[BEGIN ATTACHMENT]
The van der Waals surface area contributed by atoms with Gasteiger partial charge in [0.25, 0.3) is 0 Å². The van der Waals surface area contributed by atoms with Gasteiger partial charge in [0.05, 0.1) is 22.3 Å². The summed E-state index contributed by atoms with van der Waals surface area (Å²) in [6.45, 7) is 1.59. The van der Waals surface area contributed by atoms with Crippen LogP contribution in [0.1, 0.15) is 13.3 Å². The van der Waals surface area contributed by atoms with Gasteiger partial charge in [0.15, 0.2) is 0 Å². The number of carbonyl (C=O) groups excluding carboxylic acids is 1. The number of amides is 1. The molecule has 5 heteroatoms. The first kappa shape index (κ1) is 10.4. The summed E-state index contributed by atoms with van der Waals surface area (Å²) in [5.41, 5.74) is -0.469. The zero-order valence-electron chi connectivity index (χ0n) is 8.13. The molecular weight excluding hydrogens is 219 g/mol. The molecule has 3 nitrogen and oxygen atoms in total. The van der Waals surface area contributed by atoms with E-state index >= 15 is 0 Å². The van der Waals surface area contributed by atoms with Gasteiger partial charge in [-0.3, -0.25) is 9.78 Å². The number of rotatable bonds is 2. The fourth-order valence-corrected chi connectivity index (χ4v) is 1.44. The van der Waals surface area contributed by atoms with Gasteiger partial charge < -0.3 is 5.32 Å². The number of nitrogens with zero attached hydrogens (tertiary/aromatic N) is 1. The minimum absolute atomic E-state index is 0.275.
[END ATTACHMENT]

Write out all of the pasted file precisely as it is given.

The van der Waals surface area contributed by atoms with Gasteiger partial charge in [0.25, 0.3) is 0 Å². The van der Waals surface area contributed by atoms with Gasteiger partial charge in [0.05, 0.1) is 22.3 Å². The summed E-state index contributed by atoms with van der Waals surface area (Å²) in [6.45, 7) is 1.59. The van der Waals surface area contributed by atoms with Crippen LogP contribution in [0.1, 0.15) is 13.3 Å². The van der Waals surface area contributed by atoms with Gasteiger partial charge in [0.15, 0.2) is 0 Å². The number of carbonyl (C=O) groups excluding carboxylic acids is 1. The number of amides is 1. The molecule has 5 heteroatoms. The first kappa shape index (κ1) is 10.4. The summed E-state index contributed by atoms with van der Waals surface area (Å²) in [5.41, 5.74) is -0.469. The zero-order valence-electron chi connectivity index (χ0n) is 8.13. The molecular weight excluding hydrogens is 219 g/mol. The molecule has 3 nitrogen and oxygen atoms in total. The van der Waals surface area contributed by atoms with E-state index >= 15 is 0 Å². The van der Waals surface area contributed by atoms with Gasteiger partial charge in [-0.3, -0.25) is 9.78 Å². The number of rotatable bonds is 2. The fourth-order valence-corrected chi connectivity index (χ4v) is 1.44. The van der Waals surface area contributed by atoms with Gasteiger partial charge < -0.3 is 5.32 Å². The number of nitrogens with zero attached hydrogens (tertiary/aromatic N) is 1. The minimum absolute atomic E-state index is 0.275.